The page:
On January 1, swarms of newbies flock gyms around the country at 8 a.m.
The "New Year, New Me" vibe hangs in the air like thick smoke. The dissatisfaction of the regulars, who are now forced to kneecap supersets out of politeness, is palpable.
New Year's Resolutions are to blame.
You have to admire their ambition to develop and join the club you proudly represent, as much as you dread the January gym rush. (Plus, by mid-February, it'll be whittled down anyway.)
How many of us consider the new year to be a fresh start toward our ideal bodies? To better appreciate the rush, look at these ten New Year's resolve gym statistics.
Fitness-related Google searches rose in January, and gym membership levels increased.
Despite the 40,000-plus gyms dotted around the country, Americans have a history of being physically sedentary. According to studies, up to 80% of us do not receive enough exercise on a weekly basis.
As a result, it's no wonder that we turn to Google for more information about the journey ahead.
Fitness-related searches reached an all-time high in early January. Newcomers will find an abundance of tools to help them learn about workouts, protein supplements, and complex fitness lingo.
However, this huge interest in fitness does not necessarily translate into action. According to the IHRSA, only 10.8% of people will sign up for gym memberships in January.
In comparison, 14.3 percent of all UK inhabitants are members.
Despite having access to a gym 24 hours a day and an increase in motivation, just 18 percent of gym members (about 11 million people) will go on a regular basis.
Fifty percent of people make a resolution to do more exercise.
Physical activity and American culture have a difficult connection, to say the least. The average American walks 4,774 steps per day, which is 1,415 steps less than China, which is ranked first.
Despite this, the nation's health is harmed by more than just a lack of exercise.
Nearly 60% of Americans have a chronic condition, the majority of which are lifestyle diseases that can be managed with regular exercise (i.e., heart disease, type 2 diabetes, and obesity).
Whether it's because of an eye-opening doctor's check-up, family pressure, or post-holiday weight gain, up to 50% of resolution-makers make exercise their top priority.
Of course, for those of us who are "shallower," the race for the ideal physique is fierce. Those aiming to bulk, shred, and get an early start on that summer physique are also part of the January brigade.
By February, 4 out of 5 people have abandoned their fitness routine. Resolutions for the New Year Entirely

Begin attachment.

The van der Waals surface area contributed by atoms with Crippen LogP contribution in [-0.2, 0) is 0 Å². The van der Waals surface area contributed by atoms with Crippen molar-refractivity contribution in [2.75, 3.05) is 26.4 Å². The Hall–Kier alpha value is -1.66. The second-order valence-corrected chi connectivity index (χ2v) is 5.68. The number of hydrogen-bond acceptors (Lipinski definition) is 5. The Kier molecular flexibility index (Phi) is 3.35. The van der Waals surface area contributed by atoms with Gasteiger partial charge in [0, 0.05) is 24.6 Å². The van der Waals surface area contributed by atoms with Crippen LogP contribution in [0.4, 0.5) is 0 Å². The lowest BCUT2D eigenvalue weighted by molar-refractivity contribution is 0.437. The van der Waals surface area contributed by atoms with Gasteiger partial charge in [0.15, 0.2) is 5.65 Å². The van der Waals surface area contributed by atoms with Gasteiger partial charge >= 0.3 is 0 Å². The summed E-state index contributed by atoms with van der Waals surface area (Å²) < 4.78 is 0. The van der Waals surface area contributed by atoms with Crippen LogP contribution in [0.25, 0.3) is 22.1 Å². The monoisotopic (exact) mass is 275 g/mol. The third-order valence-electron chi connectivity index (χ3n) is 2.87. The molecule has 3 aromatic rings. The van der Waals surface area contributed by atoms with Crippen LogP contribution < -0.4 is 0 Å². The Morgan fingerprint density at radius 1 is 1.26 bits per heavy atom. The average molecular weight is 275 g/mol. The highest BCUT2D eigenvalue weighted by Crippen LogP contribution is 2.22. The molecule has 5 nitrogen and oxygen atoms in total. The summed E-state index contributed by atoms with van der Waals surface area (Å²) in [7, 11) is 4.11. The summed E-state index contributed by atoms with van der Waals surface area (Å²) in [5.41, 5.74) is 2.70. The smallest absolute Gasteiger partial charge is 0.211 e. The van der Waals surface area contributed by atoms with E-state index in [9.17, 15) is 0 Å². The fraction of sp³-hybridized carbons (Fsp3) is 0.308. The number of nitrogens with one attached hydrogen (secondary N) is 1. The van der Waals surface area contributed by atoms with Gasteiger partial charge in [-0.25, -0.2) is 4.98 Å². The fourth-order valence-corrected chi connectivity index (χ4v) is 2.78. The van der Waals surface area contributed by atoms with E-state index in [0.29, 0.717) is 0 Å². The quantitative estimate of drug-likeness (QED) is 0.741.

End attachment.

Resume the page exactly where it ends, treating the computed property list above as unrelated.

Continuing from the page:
The first few weeks of a new regimen are thrilling, and you can't wait to see the changes in the mirror and on the scale. However, by February 4, the majority of your comrades will have gone missing.
The obvious question is, "Why?" There are two reasons for this.
One: Habits are difficult to break and far more difficult to form. It takes 66 days on average for a behavior to become "automatic" (Like clockwork: Wake up, shower, go to the gym, etc.).
Making it to the 66-day milestone, though, is the most difficult challenge of all. By February 4 — day 35 — the thrill of daily workouts, gushing sweat, and sore muscles has faded.
Two: During the first six weeks of weight loss and lifting, results come astonishingly quickly. However, once the body has adjusted to the water loss and increased exercise, you will reach a plateau.
Plateaus are common and easy to conquer, but they are also where many newcomers give up.
4% of people fail to keep their New Year's resolutions while January Is Still Here
Only 20% of New Year's resolutions last beyond February. However, a staggering 4% of people will burn out before the end of January – something that few regulars worry about.
So, why do people quit their resolutions before they have an opportunity to succeed? The most likely explanations, which few are willing to admit, are as follows:
- When the number on the scale doesn't change after a treadmill session, rookies become disappointed.
- The January rush can be stressful, making people who are already anxious feel as though they are being watched.
- Exercise takes a toll on the body, and the soreness and weariness that follows a workout aren't always pleasant.
- Many people feel as though they don't belong even in the presence of serious lifters (Planet Fitness does get one thing right)